Re: exploding rocks
Lynn Whited (whited@ASTROSUN.TN.CORNELL.EDU)
Sun, 12 Nov 1995 08:33:35 -0500
On Sun, 12 Nov 1995, Michael F. Bowman wrote:
> Two things not to do to keep warm on a frigid campout:
> 1. Don't pick the wrong type of rock. Back in Indiana, we had a lot of
> rocks that were mostly compressed sediment and full of water. A couple
> of bright lads picked these and tossed them on the fire to warm and then
> wandered over to see what was going on at the next patrol site.
> Ckkkrrraaack! Kabloom! The rocks started exploding. The water became
> super pressurized steam and the rock was basically weak structurally.
> No one was hurt but a couple of tents looked liked they had be fragged by
> a grenade from the flying shards. Any geologists that can help out as to
> what these rocks were or ones to avoid?
Not a Geologist, but experience with exploding rocks...they were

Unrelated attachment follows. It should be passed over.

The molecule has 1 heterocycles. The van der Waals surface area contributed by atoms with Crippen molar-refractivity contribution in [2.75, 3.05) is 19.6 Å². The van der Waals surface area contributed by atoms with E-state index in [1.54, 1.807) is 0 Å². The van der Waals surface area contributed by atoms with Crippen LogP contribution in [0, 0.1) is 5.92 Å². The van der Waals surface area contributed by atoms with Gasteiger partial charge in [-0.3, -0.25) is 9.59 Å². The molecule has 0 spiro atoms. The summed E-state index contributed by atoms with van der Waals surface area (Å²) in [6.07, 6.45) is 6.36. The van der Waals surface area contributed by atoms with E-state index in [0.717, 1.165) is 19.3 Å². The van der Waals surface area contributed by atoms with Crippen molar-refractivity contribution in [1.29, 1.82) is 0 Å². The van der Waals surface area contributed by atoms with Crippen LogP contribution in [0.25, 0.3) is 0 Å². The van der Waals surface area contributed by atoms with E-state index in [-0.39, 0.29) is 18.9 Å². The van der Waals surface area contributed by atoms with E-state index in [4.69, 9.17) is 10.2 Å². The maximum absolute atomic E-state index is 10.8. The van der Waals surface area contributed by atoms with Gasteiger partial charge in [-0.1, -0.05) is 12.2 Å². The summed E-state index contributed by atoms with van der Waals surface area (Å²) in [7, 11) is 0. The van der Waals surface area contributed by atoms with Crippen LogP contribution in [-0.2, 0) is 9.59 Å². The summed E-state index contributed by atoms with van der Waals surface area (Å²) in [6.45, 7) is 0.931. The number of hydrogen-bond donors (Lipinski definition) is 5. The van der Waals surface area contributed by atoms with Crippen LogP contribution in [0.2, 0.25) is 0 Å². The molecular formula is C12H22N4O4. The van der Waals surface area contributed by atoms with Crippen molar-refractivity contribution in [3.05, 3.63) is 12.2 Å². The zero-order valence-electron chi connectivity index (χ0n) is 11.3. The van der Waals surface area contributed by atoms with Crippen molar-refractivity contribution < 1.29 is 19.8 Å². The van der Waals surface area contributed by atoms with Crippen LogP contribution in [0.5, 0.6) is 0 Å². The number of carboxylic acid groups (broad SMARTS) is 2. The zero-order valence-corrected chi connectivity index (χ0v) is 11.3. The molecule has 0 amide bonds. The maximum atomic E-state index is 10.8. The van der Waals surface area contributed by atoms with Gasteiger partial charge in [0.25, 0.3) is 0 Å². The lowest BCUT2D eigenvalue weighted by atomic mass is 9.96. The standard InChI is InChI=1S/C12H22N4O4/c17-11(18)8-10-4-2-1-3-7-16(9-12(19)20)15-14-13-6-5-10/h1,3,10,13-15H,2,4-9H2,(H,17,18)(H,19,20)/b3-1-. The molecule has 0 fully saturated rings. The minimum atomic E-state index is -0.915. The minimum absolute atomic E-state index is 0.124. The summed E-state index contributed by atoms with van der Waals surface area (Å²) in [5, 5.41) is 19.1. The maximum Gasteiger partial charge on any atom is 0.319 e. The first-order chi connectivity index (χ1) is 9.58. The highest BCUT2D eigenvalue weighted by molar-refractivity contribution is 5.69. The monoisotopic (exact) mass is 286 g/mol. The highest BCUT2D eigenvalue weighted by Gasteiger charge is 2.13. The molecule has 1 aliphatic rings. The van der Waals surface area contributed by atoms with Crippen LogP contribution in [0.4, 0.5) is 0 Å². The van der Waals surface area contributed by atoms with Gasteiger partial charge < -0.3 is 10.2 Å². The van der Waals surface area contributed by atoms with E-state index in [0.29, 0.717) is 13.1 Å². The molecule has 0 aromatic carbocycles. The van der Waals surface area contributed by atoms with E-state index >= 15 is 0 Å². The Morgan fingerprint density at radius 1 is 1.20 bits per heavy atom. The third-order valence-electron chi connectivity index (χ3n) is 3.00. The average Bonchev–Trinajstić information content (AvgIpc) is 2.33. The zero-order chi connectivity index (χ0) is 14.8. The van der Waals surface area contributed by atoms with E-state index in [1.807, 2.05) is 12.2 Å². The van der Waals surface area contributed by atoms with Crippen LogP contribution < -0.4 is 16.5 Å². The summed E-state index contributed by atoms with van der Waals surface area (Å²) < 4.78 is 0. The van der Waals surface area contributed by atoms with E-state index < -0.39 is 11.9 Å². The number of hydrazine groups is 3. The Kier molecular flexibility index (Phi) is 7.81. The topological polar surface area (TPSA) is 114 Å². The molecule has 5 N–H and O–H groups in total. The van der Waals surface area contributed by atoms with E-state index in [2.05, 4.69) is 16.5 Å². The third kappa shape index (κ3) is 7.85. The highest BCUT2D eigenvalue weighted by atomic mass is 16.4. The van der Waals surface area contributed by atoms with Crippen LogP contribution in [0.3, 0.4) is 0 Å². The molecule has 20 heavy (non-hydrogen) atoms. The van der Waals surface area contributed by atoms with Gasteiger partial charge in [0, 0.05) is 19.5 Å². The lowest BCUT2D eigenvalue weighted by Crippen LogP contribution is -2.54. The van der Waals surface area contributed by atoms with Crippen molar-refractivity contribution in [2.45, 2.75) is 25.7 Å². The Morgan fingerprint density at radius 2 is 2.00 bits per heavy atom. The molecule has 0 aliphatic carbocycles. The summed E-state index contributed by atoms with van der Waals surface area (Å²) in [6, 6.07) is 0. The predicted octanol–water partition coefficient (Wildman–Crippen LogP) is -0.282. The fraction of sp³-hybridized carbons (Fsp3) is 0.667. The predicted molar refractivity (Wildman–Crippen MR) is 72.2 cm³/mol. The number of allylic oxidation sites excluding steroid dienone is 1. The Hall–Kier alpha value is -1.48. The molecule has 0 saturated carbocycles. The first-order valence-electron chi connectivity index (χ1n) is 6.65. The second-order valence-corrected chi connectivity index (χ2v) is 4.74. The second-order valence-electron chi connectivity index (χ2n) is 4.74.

probabaly shale...Here in the Finger Lakes Region of NY it is very
prevalent. Shale is usually flatter than most rocks, and has distinct
layers, that break apart easily. The first thing we teach our Girl
Scouts is to check the fire ring for any stray shale. On one camp out
with Juniors (4th & 5th graders) they diligently checked the fire circle
and cleaned out all of the shale. But then when it came time to cook,
one of the girls brought over a LARGE FLAT stone to use as a 'table' and
placed it next to the fire. Luckily one of the girls realised it was
shale and removed it quickly. Every once in a while small shale stones
are missed and the result is a fire that sounds like pop corn popping
into a mcirophone.
Lynn Whited | Junior Troop 401
firstname.lastname@example.org | Junior Program Consultant
Cornell University | Canoe Instructor / Leader
315-787-2281 | Seven Lakes Girl Scout Council
Terry Howerton Sakima Group, Inc. SCOUTER Magazine Kansas City